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Farepak court case collapses
THE HIGH Court case against the directors of the collapsed Christmas catalogue company Farepak has been scrapped.
Business Secretary Vince Cable has said he was “deeply disappointed” after a Government companies watchdog abandoned a bid to penalise directors of the Swindon-based company which collapsed six years ago leaving tens of thousands of savers out of pocket.
The Insolvency Service said it was discontinuing High Court action against former bosses at Farepak and its parent firm.
Mr Cable said he felt “huge” sympathy for “those who lost out” and would reflect on the decision by the Insolvency Service – which is part of his department.
A High Court judge began hearing evidence in May following the start of a trial in London.
Lawyers representing the Insolvency Service had asked Mr Justice Peter Smith to disqualify former bosses at Farepak – and its parent firm – from being company directors. Former bosses contested the disqualification applications. The Insolvency Service yesterday announced the end of the litigation in a statement.
An Insolvency Service spokeswoman said: “The Insolvency Service, acting on behalf of the Secretary of State for Business, Innovation and Skills and on advice of counsel, will discontinue the proceedings against the directors of Farepak and European Home Retail plc. This decision is based on consideration of evidence given to the court to date.”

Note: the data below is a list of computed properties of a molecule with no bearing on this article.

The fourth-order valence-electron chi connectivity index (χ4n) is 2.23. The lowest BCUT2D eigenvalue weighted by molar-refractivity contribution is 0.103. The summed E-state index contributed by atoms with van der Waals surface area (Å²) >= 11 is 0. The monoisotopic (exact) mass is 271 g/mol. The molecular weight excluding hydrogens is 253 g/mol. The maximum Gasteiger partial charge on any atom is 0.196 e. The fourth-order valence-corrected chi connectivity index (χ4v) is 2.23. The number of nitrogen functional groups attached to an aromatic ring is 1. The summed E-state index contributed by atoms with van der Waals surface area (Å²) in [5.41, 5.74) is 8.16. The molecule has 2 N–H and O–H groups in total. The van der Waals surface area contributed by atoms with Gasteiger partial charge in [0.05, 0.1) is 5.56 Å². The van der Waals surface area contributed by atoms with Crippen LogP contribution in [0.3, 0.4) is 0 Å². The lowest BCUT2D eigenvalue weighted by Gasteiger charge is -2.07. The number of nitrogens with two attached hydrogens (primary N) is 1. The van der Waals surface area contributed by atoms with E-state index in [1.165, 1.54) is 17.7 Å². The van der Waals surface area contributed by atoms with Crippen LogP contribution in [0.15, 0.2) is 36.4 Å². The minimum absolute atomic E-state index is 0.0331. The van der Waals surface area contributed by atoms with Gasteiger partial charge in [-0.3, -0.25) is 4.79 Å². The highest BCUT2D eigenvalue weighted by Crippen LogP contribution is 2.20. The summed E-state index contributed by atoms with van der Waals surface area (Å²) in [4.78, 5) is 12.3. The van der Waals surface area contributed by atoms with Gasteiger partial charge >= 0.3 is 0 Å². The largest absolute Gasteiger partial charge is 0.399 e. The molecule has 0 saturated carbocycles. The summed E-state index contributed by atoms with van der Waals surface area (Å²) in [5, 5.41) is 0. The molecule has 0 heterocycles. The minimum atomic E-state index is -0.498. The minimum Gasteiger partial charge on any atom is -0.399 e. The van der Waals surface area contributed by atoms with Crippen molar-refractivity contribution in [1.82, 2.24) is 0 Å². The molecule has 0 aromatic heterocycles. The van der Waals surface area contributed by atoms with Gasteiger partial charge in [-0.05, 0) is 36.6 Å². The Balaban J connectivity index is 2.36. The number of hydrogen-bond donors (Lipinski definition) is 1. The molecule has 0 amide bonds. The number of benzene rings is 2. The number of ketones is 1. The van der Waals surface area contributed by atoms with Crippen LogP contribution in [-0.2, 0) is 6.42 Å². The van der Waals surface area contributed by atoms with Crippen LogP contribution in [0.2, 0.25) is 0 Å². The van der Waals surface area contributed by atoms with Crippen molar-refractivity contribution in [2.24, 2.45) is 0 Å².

Mr Cable said, in a statement: “I am deeply disappointed by today’s events and feel a huge amount of sympathy for those who lost out when the company went bankrupt.
“We need to reflect on this result, consider what options are on the table and seek further legal advice if needed.”
Lawyers said Mr Justice Peter Smith would make a statement in court tomorrow. Insolvency Service lawyers said legal action had been started against a number of defendants.
Former bosses were named on court papers as Stevan Fowler, Neil Gillis, Nicholas Gilodi-Johnson, Stephen Hicks, Michael Johns, Paul Munn, Joanne Ponting, William Rollason and Sir Clive Thompson, a former president of the Confederation of British Industry and ex-chief executive of Rentokil.
Malcolm Davis-White QC, for the Insolvency Service, said in written submissions to the judge that Mr Hicks and Mrs Ponting had each offered disqualification undertakings which had been accepted.
The Insolvency Service told the judge that the Farepak collapse had not come out of the blue. Lawyers alleged that directors traded at an “unreasonable risk”. They said that prior to the October 2006 collapse, about £1m a week was coming in from Christmas savers who had “no inkling” of any risk.
They said the judge had the power to impose bans of between two and 15 years. Former Farepak bosses disputed allegations. Lawyers representing ex-directors told the judge, in written submissions, that evidence “singularly failed” to establish a case for disqualification.